Eventually, I got the hang of Oriental Empires and learned not how to fight battles as you might in real life, but how to fight battles within the twisted realm of the game rules. Tying up the enemy with a single peasant charge and then having enormous amounts of archers to fire into the battle was by far the best and least likely way any real skirmish would have gone, but it worked in my games. What usually happens in a skirmish is that one side or the other eventually loses their nerve or morale and ends up running away. The enemy usually allows them to retreat without actually giving chase, which I'm not particularly used to. The depth you might ask for in making a Parthenian retreat doesn't exist in Oriental Empires, and neither does any tactic based around hiding or maneuvering individual battalions into extremely useful positions.
Eventually, you may increase your ability to wage battle through the ability to research upgrades in four different areas. Each research tree can be pursued individually, and for the life of me, I'm still not entirely sure how Oriental Empires determines the speed this research is done. It's possible I missed some tiny clue, but the number next to each slate doesn't appear to change, which means all research, from the beginning, will take a certain amount of time depending on your faction, and there's no way to increase the speeds. Many types of research increase things like "influence" or "authority", but it takes a lot of work and flipping through the menus to finally find what that actually means. Trade abilities are increased through research as well, but you don't have significant control over how and where this trade is steered.
Diplomacy is similar to how the Civilization series handles it, but there's now a larger variety of treatises you can engage in. This doesn't feel like it actually makes the diplomatic actions interesting or complex, so much as make it difficult to remember which treatise did what, and who you made it with, and why they're sending you a huge amount of gold for no apparent reason. Overall, Oriental Empires feels like an even simpler version of Civilization V , which I wasn't even sure was possible.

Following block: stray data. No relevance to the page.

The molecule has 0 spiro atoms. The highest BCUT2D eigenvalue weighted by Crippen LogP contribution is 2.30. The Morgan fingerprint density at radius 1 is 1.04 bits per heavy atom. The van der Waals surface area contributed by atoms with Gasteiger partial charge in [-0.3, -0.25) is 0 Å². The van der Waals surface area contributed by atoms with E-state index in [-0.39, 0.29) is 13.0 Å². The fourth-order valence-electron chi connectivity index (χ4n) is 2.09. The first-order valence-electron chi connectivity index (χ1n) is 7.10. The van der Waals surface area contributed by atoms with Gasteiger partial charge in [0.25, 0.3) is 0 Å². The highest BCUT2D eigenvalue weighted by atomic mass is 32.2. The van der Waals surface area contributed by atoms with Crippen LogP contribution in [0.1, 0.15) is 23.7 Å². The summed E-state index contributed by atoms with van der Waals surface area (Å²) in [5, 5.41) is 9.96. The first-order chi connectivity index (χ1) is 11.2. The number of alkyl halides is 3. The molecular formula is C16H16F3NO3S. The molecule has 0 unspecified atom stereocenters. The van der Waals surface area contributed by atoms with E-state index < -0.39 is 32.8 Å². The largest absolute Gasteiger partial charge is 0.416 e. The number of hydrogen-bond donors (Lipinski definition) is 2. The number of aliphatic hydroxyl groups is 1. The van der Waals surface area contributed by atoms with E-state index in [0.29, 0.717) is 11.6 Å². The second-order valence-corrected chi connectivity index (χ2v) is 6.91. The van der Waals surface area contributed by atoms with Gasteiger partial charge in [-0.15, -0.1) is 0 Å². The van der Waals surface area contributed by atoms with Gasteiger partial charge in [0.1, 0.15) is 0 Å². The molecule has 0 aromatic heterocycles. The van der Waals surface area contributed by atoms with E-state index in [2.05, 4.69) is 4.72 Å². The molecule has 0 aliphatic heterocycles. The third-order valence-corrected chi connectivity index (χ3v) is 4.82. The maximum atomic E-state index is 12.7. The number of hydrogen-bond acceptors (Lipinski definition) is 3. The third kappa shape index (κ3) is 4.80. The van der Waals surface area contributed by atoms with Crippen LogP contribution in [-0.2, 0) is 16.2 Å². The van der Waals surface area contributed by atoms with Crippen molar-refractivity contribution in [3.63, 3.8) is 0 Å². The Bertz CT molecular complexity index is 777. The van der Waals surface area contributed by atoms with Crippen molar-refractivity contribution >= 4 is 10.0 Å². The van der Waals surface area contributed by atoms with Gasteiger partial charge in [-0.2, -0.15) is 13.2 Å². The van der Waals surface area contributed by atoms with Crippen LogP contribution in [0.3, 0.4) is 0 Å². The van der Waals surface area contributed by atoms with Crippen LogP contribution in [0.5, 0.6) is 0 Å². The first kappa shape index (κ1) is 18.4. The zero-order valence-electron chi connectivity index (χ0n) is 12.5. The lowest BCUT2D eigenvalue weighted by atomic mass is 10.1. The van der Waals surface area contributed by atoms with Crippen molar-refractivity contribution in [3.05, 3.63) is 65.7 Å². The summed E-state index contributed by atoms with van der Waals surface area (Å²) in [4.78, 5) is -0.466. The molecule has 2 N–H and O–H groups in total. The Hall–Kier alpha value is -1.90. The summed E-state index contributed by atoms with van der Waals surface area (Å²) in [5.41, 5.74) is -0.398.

The limited control, the straightforward choices in production, the simplified skirmish control system, all of these things leave you empty. I would call it a good starter game for the 4x genre, except the lack of transparency and the lack of anything close to a tutorial would make it a horrible starter game. I'm not sure which demographic they're attempting to reach, since the hardcore 4x players will find this limited and way too simple, while brand new players would find it frustratingly boring. The animations and textures look okay, but it fails to make any visually interesting elements outside of some slight model changes. The music is interesting at least, but the fast pace doesn't fit in with the incredibly slow moving battles. I was feeling the distinctly opposite feeling of "one more turn" syndrome, in that I wondered if the next turn might finally bring me something interesting to do.
When introducing such an emotional and narratively complex time in history, a game's mechanics, its art, its very essence should reflect that. You shouldn't feel as if you're playing some historical game, you should feel as if you're managing armies and cities. You should feel as if lives are in your hands, that the future of an entire nation is being forged by your every decision. The momentum you build, the troops you inspire, this should give birth to classic literature and schools of thought that are still followed two thousand years in the future. Oriental Empires never makes you feel like an emperor. It never makes you feel like a nobleman or a general or even the guy who invented a new way of measuring and distributing rice to peasants. It never makes you feel like you're actually there. It feels like an empty shadow, a vapid, basic reconstruction of one of the most glorious periods in history.
Our Oriental Empires review was conducted on PC via Steam with a code provided by the publisher.
Oriental Empires lacks in content on all levels and thus removes the player's ability to experience and explore an interesting time period. If you enjoy the 4x genre, it's a possible interest, but it's otherwise uninspired.
- An Incredible Zoom Variable Level
- Excellent Music
- Uninspired, Stale Combat
- Overly Simplified and Boring City Management
- Frustrating Interface That Lacks in Guidance